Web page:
Sony Interactive Entertainment has registered a patent for a PlayStation cartridge, sparking speculation that the PlayStation 5 may install and play games very differently to its forebear (via WccfTech).
Spotted by LetsGoDigital, this cartridge patent has been registered at Instituto Nacional da Propriedade Industrial (INPI) in Brazil. Local firm Kasznar Leonardos was used as the intellectual property agent. Yujin Morisawa, senior art director at the Corporate Design Center of Sony Interactive Entertainment, is the mind behind the design. He’s worked with Sony for over a decade and invented contraptions from a humble controller to the Agent Robot.
If you’re not a hardware die-hard, those previous sentences may appear to be dry and dull information. But, everything that was rumoured about the PlayStation 5 and then confirmed by Sony Interactive Entertainment materialised in the very same way. Its patent is the work of Morisawa, it was submitted to the INPI, then it was discovered by LetsGoDigital. So, this cartridge patent is looking like a very likely candidate for Sony’s next-generation project.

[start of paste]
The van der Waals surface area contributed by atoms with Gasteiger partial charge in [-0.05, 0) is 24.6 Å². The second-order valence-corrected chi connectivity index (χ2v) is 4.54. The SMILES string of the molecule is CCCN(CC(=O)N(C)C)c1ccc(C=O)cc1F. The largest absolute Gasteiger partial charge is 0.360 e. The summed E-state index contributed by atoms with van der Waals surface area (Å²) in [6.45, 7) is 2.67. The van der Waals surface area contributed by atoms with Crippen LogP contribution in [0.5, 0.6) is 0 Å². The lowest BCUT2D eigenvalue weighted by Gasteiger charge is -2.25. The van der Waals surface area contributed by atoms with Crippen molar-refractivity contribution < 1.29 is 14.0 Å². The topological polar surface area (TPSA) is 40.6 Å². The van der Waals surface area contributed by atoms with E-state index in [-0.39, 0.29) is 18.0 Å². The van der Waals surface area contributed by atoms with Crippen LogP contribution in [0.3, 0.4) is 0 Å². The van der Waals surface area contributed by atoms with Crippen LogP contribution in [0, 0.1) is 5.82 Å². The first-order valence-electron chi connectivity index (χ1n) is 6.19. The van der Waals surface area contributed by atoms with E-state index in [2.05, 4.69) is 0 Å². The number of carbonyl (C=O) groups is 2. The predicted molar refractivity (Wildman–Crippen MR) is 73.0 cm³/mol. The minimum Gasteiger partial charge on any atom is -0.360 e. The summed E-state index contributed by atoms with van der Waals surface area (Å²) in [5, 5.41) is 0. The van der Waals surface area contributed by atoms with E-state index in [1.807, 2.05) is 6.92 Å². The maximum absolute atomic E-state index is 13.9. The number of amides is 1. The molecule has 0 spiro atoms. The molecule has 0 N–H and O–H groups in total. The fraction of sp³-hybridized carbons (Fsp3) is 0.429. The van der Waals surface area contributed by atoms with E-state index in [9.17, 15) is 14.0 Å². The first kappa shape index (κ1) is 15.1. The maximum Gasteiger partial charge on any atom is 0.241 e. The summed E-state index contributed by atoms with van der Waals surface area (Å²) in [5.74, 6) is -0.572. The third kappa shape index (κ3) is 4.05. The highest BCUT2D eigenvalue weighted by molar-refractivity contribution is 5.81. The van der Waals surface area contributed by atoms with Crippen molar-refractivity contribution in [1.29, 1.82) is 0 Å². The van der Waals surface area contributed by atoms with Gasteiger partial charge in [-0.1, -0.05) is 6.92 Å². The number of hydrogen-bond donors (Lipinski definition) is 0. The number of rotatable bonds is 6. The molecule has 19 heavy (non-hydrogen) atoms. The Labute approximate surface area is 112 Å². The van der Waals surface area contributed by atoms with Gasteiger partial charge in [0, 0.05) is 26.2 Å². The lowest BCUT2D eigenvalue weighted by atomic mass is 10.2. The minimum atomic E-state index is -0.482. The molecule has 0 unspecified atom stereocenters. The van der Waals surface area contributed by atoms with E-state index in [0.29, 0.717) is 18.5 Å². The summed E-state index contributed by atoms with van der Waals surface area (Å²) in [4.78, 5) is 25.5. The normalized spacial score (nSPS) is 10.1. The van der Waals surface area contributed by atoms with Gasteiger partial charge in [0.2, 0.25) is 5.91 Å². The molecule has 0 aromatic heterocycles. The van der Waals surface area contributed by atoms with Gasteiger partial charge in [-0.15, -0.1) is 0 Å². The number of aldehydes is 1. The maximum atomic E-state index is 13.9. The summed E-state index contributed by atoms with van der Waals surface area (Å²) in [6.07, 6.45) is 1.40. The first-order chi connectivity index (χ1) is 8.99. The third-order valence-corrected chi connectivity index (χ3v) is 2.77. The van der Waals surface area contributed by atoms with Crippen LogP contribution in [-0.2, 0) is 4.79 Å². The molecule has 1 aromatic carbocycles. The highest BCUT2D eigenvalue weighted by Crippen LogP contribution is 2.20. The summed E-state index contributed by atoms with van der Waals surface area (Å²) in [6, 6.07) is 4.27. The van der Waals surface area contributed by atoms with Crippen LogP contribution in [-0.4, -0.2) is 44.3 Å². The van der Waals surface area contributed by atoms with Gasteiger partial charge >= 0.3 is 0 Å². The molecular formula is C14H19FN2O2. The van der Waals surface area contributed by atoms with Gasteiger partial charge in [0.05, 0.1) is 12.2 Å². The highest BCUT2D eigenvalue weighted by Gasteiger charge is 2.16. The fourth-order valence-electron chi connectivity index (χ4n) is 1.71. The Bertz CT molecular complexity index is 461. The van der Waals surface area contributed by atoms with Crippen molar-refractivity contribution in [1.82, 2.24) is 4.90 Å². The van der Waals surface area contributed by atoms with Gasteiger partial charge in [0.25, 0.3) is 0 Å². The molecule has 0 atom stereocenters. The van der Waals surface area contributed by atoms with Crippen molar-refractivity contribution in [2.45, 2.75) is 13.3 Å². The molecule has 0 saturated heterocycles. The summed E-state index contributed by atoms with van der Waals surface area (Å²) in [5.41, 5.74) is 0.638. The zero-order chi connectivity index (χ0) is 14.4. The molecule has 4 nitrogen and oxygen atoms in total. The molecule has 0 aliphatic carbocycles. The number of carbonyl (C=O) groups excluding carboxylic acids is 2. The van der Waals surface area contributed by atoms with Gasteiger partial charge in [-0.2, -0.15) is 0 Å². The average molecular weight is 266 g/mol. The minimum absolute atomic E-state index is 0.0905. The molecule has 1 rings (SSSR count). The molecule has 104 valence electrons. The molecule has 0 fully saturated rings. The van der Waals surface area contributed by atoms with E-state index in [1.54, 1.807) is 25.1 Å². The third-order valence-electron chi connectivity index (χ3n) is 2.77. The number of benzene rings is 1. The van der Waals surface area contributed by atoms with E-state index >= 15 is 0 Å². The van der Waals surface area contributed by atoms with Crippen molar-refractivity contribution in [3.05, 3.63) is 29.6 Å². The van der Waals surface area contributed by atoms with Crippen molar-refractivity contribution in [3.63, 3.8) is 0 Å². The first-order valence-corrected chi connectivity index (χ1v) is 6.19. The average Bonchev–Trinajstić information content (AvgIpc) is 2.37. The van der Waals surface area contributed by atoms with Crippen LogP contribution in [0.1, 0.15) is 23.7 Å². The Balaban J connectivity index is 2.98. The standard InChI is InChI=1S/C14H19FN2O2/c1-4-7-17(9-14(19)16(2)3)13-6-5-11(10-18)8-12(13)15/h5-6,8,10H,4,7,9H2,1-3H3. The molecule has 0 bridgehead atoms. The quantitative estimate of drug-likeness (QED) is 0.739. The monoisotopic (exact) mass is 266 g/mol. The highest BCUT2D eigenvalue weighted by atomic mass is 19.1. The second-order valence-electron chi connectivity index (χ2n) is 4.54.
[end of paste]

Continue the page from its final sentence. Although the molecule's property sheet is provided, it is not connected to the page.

Or, is it? We know that the PlayStation 5 will have a disc drive that will read triple-layered discs to generate stunning 4K visuals for physical games and Blu-ray DVDs. We also know that installations will be chopped up, allowing a player to install the single-player campaign and leave the multiplayer modes for later to save space on a significantly whizzy solid-state drive. The last time Sony used a cartridge was for the PlayStation Vita. And, the company has plainly stated it isn’t interested in a successor to its portable PlayStation. It’s kind of weird that it would include a link to the past on its super souped-up PlayStation 5.
There’s a theory that this cartridge patent isn’t for the PlayStation. Tweak Town reminded us that Sony filed a cartridge patent in 2017 that was brought to light in 2018. That cartridge wasn’t for a new portable console; it was for the Sony Toio, a children’s toy. It is theoretically possible that the most recent cartridge patent is destined for the PlayStation chain of hardware, but there’s a saying about being fooled twice in a row, or something.